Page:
What is the effective lifespan of the computers in a business? How do I know when I should replace one?
While there are no hard and fast ways to know how often you’ll have to replace computers, there are some guidelines that should make it easier to feel good about the decision when someone recommends a new machine. Some of the factors to consider are how many people depend on the equipment for their productivity. Servers are a particular concern because many, if not all of the computer users in your organization depend on the services provided by the server. A workstation used by a book keeper is terribly important since the book keepers job is so clearly dependent on the computerized accounting system. Laptops are vulnerable to repair more often than workstations because of their mobility. Laptops also suffer from technical obsolescence more quickly than workstations as vendors become better at putting more power into smaller, lighter space. This makes it more valuable more quickly to invest in the newer laptop for the new features.
So what are the guidelines we have seen over the years?
Servers; 5 years
Servers are utilized by everyone in the company who are dependent upon computer services. This frequently includes employees who never even use the computer. Payroll for instance, is typically dependent on services that stop if the servers do not function. Most computer manufactures will call out 5 years as the “end of life” of server hardware and make it prohibitively expensive or possibly impossible to renew the warranty after that time. Technology changes over a 5 year period frequently are such, that a new hardware refresh due to age, can also provide high levels of productivity improvement. We recommend beginning to engineer the next 5 year solution starting 4 years after your last refresh. You should recognize that for those companies using several servers the 5 year cycle may or may not be synchronized.
Desktop Computers; 5+ years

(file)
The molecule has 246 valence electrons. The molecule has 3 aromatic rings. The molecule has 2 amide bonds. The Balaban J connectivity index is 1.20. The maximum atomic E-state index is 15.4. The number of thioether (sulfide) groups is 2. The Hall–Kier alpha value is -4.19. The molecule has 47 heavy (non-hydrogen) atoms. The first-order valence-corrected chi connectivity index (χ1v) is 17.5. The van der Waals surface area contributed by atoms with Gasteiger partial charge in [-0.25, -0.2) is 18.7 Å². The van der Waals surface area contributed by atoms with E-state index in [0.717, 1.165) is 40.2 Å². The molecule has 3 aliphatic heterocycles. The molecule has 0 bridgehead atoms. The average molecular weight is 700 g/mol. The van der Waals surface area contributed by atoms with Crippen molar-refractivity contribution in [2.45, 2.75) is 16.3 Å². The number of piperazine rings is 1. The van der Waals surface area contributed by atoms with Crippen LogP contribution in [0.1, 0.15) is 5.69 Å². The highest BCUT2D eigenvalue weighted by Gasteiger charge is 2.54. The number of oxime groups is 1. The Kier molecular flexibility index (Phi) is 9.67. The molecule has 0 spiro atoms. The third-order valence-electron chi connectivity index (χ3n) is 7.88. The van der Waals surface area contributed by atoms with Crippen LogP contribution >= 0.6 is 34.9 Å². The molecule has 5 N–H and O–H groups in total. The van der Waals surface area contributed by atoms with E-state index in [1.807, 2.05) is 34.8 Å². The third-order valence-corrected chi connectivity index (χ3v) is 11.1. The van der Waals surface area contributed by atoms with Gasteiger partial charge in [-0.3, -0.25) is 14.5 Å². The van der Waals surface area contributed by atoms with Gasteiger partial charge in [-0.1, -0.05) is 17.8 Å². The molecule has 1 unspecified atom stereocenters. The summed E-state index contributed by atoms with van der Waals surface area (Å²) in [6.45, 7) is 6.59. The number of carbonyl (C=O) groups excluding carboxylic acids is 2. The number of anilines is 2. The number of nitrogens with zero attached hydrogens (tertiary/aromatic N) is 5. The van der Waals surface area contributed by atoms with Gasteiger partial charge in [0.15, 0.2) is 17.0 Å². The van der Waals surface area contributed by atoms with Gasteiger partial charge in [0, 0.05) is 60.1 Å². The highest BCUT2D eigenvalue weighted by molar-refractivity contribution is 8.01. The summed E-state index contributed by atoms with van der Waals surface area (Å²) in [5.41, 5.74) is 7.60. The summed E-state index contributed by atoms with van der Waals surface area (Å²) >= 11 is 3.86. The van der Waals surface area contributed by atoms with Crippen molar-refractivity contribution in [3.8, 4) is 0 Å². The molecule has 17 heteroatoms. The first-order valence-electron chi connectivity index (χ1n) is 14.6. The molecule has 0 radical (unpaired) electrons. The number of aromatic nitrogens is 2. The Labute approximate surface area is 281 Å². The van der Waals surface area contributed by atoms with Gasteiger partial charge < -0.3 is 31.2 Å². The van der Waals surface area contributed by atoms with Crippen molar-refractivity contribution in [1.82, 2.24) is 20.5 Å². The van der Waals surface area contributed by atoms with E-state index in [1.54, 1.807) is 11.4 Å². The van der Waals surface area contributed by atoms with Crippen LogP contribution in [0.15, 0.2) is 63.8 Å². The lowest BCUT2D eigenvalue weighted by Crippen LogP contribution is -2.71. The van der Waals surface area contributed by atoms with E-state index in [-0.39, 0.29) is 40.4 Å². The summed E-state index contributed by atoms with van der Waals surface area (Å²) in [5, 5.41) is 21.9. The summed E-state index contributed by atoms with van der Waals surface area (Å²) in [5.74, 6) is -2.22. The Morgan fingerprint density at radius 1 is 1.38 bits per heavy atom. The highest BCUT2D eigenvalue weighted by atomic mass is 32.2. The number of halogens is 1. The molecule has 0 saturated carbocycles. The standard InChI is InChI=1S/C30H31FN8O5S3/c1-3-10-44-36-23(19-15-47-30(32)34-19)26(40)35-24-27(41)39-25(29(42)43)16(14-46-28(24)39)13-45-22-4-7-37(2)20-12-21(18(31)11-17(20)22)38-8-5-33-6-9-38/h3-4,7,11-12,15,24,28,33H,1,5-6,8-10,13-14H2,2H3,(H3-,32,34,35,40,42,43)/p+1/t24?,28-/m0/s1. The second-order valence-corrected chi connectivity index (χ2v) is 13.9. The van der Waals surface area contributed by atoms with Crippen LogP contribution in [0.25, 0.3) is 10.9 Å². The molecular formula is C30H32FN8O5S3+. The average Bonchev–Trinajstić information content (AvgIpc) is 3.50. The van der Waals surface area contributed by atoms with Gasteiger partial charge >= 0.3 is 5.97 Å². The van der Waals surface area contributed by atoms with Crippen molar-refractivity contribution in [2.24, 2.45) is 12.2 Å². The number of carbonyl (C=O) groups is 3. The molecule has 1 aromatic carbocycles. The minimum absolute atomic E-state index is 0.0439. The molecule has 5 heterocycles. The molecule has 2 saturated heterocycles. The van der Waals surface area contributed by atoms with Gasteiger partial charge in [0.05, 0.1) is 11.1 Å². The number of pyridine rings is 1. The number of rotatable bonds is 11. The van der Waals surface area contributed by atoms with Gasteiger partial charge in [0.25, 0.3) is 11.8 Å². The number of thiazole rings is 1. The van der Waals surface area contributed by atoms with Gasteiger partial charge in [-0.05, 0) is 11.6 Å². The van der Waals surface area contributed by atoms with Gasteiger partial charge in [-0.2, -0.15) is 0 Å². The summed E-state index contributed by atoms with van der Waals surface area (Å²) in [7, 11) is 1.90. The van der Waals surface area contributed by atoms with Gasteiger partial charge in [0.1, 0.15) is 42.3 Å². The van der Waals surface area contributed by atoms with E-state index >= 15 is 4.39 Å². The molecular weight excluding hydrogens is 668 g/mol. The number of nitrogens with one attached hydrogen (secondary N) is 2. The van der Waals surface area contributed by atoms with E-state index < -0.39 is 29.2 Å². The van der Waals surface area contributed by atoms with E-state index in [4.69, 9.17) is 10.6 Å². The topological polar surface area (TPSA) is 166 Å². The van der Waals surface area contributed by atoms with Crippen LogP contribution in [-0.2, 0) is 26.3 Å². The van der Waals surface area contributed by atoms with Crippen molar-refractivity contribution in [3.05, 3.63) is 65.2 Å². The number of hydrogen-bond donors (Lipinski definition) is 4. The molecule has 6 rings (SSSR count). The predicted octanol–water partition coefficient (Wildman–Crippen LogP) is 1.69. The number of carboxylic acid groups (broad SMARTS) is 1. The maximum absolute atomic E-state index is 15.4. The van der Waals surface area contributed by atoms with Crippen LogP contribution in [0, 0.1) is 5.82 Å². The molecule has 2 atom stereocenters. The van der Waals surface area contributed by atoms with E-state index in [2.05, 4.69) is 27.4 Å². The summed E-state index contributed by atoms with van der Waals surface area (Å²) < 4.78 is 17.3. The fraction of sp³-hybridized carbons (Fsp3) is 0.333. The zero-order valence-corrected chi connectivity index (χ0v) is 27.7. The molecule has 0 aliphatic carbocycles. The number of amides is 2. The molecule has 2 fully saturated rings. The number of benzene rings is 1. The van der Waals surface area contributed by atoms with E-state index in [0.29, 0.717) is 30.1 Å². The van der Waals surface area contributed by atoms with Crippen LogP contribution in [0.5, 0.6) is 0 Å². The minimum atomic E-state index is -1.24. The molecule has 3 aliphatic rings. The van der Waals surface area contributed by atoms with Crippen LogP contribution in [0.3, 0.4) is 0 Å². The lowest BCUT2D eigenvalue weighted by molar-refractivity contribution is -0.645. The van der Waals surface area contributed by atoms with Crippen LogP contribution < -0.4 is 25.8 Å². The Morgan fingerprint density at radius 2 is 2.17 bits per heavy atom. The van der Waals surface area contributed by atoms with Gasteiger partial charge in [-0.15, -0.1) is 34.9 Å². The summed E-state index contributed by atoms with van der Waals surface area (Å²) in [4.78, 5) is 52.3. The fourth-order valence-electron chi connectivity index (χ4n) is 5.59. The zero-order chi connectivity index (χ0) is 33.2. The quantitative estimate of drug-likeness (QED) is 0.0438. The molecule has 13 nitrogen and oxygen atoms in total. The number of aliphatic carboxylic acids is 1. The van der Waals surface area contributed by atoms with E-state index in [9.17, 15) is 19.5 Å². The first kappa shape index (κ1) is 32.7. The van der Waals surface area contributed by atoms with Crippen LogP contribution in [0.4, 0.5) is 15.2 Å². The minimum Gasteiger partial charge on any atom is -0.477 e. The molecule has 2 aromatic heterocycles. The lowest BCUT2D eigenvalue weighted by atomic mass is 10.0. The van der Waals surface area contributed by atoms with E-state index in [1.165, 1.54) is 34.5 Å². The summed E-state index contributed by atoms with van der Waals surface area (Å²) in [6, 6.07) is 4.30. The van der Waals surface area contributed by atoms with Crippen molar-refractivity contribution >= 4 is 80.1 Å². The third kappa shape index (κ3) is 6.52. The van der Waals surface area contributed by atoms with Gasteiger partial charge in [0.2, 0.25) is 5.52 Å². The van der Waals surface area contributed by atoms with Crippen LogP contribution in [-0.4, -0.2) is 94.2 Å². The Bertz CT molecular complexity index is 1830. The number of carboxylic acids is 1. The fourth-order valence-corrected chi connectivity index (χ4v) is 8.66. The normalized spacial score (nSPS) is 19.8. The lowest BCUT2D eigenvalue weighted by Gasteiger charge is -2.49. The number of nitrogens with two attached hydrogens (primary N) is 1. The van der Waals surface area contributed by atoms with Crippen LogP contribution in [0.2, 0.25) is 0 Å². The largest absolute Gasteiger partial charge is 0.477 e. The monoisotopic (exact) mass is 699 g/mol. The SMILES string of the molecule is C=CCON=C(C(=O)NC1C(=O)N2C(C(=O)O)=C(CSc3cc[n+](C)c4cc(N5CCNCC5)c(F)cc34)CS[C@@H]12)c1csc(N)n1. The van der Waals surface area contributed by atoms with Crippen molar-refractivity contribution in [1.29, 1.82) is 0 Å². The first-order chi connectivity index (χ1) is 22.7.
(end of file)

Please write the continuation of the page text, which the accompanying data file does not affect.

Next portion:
Desktop computers are, in many cases, made of a subset of the same parts as servers. These parts, just like servers, tend to wear starting in the 5th year. The difference here is that you can make a decision based on the cost of downtime that a particular computer-user can stand. The bookkeeper needs a reliable machine; unless of course you can send them home for a day or so anytime, even payroll, with limited detrimental results. But many people who need a computer for their job often have a handful of thingsÂ they can do while there computer is being replaced. Our guideline for desktops is to expect them to last 5 years before you consider replacement, and then as long as it works after that, call it good. You will likely get an average of 7 years, especially if you move the older machines downscale to the less dependent users.
Laptops; 3+ years
Laptops are mobile. Therefore, they take more of a beating than a stationary computer at a desk. The laptop is typically an integral part of a user’s job as well or they wouldn’t need the mobility. We recommend considering replacing your laptops anytime there is a new requirement and/or the laptop has a problem after 3 years. We don’t believe you have to instantly throw it out at 3 years, many times particular laptops in particular jobs will last much longer, sometimes as long as 5 or 6 years. But if anything happens requiring any real money to be invested in a laptop over 3 years old it is time to strongly consider replacement instead.
Printers; 7 to 10 years
The good news is that a good printer should last a very long time. I have seen original HP Laserjet II printers still in service after 15 years. If it’s working, keep it.